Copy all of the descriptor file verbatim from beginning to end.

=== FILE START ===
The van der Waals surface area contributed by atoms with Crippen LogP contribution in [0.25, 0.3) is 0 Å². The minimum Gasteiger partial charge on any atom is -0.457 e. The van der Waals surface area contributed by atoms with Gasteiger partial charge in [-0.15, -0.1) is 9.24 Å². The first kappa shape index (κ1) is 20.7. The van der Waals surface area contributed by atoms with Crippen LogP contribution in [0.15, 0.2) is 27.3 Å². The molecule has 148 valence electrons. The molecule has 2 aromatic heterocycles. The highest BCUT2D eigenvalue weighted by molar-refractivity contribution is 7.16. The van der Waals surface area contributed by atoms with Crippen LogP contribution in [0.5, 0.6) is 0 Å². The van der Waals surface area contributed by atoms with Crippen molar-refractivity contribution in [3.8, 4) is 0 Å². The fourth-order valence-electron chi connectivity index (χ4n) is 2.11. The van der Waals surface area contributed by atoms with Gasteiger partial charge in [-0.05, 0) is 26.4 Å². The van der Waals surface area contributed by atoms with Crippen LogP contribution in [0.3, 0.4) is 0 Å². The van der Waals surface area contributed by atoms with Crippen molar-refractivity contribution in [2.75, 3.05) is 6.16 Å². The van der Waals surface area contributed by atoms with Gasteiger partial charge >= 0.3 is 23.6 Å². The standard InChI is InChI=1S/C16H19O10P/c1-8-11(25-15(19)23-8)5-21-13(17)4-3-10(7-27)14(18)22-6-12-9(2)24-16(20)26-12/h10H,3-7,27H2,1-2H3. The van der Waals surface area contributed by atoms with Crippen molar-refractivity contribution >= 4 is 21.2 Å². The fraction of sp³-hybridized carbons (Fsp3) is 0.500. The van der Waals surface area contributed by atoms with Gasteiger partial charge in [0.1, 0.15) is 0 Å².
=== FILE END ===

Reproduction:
The van der Waals surface area contributed by atoms with Crippen LogP contribution in [0.25, 0.3) is 0 Å². The minimum Gasteiger partial charge on any atom is -0.457 e. The van der Waals surface area contributed by atoms with Gasteiger partial charge in [-0.15, -0.1) is 9.24 Å². The first kappa shape index (κ1) is 20.7. The van der Waals surface area contributed by atoms with Crippen LogP contribution in [0.15, 0.2) is 27.3 Å². The molecule has 148 valence electrons. The molecule has 2 aromatic heterocycles. The highest BCUT2D eigenvalue weighted by molar-refractivity contribution is 7.16. The van der Waals surface area contributed by atoms with Crippen LogP contribution in [0.5, 0.6) is 0 Å². The van der Waals surface area contributed by atoms with Crippen molar-refractivity contribution in [3.8, 4) is 0 Å². The fourth-order valence-electron chi connectivity index (χ4n) is 2.11. The van der Waals surface area contributed by atoms with Gasteiger partial charge in [-0.05, 0) is 26.4 Å². The van der Waals surface area contributed by atoms with Crippen LogP contribution in [0.3, 0.4) is 0 Å². The van der Waals surface area contributed by atoms with Crippen molar-refractivity contribution in [2.75, 3.05) is 6.16 Å². The van der Waals surface area contributed by atoms with Gasteiger partial charge >= 0.3 is 23.6 Å². The standard InChI is InChI=1S/C16H19O10P/c1-8-11(25-15(19)23-8)5-21-13(17)4-3-10(7-27)14(18)22-6-12-9(2)24-16(20)26-12/h10H,3-7,27H2,1-2H3. The van der Waals surface area contributed by atoms with Crippen molar-refractivity contribution >= 4 is 21.2 Å². The fraction of sp³-hybridized carbons (Fsp3) is 0.500. The van der Waals surface area contributed by atoms with Gasteiger partial charge in [0.1, 0.15) is 0 Å².